The Bitter Java audience
Bitter Java is not written like a traditional technical manual or textbook. To
keep things lively, we will mix in real-life adventure stories at the beginning of
each chapter, with a programming moral later in the chapter. We hope that the
style will engage many, and it might put off a few. If you are a reader who likes
to cut to the chase, you will probably want to skip to chapter 3, and you may
even want to skip the story at the front of each chapter. If you are looking for a
dry reference with little extraneous content, this topic is probably not for you.
The skill level for bitter Java is intermediate. If you have all of the latest Java
design pattern books and have bookmarks for all of the key design pattern
communities, this topic is probably not for you. If you do not yet know Java,
then you will want to try some introductory books and then come back to this
one. If, like most Java programmers, you are an intermediate who could use
some advice about some common Java pitfalls, then this topic is for you. Those
who have converted to Java from a simpler language, a scripting language, or a
procedural language like C may find this topic especially compelling.
Finally, Bitter Java is intended to be at a slightly lower level of abstraction
than project management books, or the first AntiPatterns text. We intend to
introduce code and designs that do not work and to refactor them. From
these, we will show the low-level impact of process flaws, a failure to educate,
and shortcuts. From this standpoint, architects and programmers will find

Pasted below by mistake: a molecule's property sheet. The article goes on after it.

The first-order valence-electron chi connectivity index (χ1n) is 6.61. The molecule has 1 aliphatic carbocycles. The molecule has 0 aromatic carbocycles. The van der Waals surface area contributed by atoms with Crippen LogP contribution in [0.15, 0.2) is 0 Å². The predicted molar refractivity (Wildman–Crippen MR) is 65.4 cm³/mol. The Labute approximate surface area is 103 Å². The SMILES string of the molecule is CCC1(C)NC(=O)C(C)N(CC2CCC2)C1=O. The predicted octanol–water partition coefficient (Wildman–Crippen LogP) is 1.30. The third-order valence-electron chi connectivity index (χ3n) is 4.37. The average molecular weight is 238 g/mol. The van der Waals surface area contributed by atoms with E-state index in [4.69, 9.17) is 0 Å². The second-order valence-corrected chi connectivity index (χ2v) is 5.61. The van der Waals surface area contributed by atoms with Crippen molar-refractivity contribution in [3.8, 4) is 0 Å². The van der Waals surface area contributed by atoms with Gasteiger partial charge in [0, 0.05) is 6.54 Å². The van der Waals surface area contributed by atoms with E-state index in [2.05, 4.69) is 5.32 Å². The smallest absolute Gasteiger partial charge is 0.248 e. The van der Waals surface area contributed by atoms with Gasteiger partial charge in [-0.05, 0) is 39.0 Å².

appropriate messages, but they may find following the examples challenging.
Project managers may also find some compelling thoughts, though the pro-
gramming content may be slightly advanced. For both of these communities,
antipattern summaries are listed at the end of each chapter in a concise tem-
plate based on those in the original AntiPatterns text.
L ooking ahead
Bitter Java is about programming war stories. Books like The Mythical Man
Month, by Fredrick P. Brooks, have left an indelible impression in the minds of
a whole generation of programmers. We aim to do for Java programmers what
Brooks did for project managers. Bitter Java is about the quest for imperfec-
tion. We are not looking for isolated examples. We are looking for problems in
process and culture, demonstrated by technically flawed designs. We are set-
ting out to find the repeated mistakes that have bite. We are recording some of
the useful mythology of the Java programmer.